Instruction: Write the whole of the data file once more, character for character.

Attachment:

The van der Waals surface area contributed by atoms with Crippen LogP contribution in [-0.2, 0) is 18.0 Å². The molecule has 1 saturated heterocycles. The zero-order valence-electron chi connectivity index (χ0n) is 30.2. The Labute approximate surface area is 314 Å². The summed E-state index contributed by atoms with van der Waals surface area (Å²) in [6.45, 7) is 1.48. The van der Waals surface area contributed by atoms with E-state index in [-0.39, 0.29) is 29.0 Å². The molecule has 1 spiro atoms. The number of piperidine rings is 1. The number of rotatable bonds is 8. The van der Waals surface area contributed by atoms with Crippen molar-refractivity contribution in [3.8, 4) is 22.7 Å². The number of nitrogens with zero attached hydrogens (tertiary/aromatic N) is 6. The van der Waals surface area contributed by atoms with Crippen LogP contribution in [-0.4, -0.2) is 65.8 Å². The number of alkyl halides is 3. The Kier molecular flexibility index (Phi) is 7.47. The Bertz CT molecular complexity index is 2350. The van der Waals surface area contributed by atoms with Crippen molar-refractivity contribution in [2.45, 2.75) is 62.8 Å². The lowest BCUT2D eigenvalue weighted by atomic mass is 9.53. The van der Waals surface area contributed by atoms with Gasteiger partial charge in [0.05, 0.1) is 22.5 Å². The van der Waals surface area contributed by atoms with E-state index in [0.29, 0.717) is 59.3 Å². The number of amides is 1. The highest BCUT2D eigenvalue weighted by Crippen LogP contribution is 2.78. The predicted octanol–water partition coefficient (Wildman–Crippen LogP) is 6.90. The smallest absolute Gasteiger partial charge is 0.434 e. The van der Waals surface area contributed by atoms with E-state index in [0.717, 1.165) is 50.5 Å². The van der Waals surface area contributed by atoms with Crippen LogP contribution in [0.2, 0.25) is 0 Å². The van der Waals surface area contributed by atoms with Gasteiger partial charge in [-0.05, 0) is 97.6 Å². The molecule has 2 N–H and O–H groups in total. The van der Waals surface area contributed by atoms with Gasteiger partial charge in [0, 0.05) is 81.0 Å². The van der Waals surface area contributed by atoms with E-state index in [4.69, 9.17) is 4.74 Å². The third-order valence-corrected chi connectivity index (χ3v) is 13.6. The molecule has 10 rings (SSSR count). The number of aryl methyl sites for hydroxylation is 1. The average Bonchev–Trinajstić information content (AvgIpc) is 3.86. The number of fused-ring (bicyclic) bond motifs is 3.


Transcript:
The van der Waals surface area contributed by atoms with Crippen LogP contribution in [-0.2, 0) is 18.0 Å². The molecule has 1 saturated heterocycles. The zero-order valence-electron chi connectivity index (χ0n) is 30.2. The Labute approximate surface area is 314 Å². The summed E-state index contributed by atoms with van der Waals surface area (Å²) in [6.45, 7) is 1.48. The van der Waals surface area contributed by atoms with E-state index in [-0.39, 0.29) is 29.0 Å². The molecule has 1 spiro atoms. The number of piperidine rings is 1. The number of rotatable bonds is 8. The van der Waals surface area contributed by atoms with Crippen molar-refractivity contribution in [3.8, 4) is 22.7 Å². The number of nitrogens with zero attached hydrogens (tertiary/aromatic N) is 6. The van der Waals surface area contributed by atoms with Crippen LogP contribution in [-0.4, -0.2) is 65.8 Å². The number of alkyl halides is 3. The Kier molecular flexibility index (Phi) is 7.47. The Bertz CT molecular complexity index is 2350. The van der Waals surface area contributed by atoms with Crippen molar-refractivity contribution in [2.45, 2.75) is 62.8 Å². The lowest BCUT2D eigenvalue weighted by atomic mass is 9.53. The van der Waals surface area contributed by atoms with Gasteiger partial charge in [0.05, 0.1) is 22.5 Å². The van der Waals surface area contributed by atoms with E-state index in [0.29, 0.717) is 59.3 Å². The number of amides is 1. The highest BCUT2D eigenvalue weighted by Crippen LogP contribution is 2.78. The predicted octanol–water partition coefficient (Wildman–Crippen LogP) is 6.90. The smallest absolute Gasteiger partial charge is 0.434 e. The van der Waals surface area contributed by atoms with E-state index in [0.717, 1.165) is 50.5 Å². The van der Waals surface area contributed by atoms with Crippen LogP contribution in [0.2, 0.25) is 0 Å². The van der Waals surface area contributed by atoms with Gasteiger partial charge in [-0.05, 0) is 97.6 Å². The molecule has 2 N–H and O–H groups in total. The van der Waals surface area contributed by atoms with Gasteiger partial charge in [0, 0.05) is 81.0 Å². The van der Waals surface area contributed by atoms with E-state index in [4.69, 9.17) is 4.74 Å². The third-order valence-corrected chi connectivity index (χ3v) is 13.6. The molecule has 10 rings (SSSR count). The number of aryl methyl sites for hydroxylation is 1. The average Bonchev–Trinajstić information content (AvgIpc) is 3.86. The number of fused-ring (bicyclic) bond motifs is 3.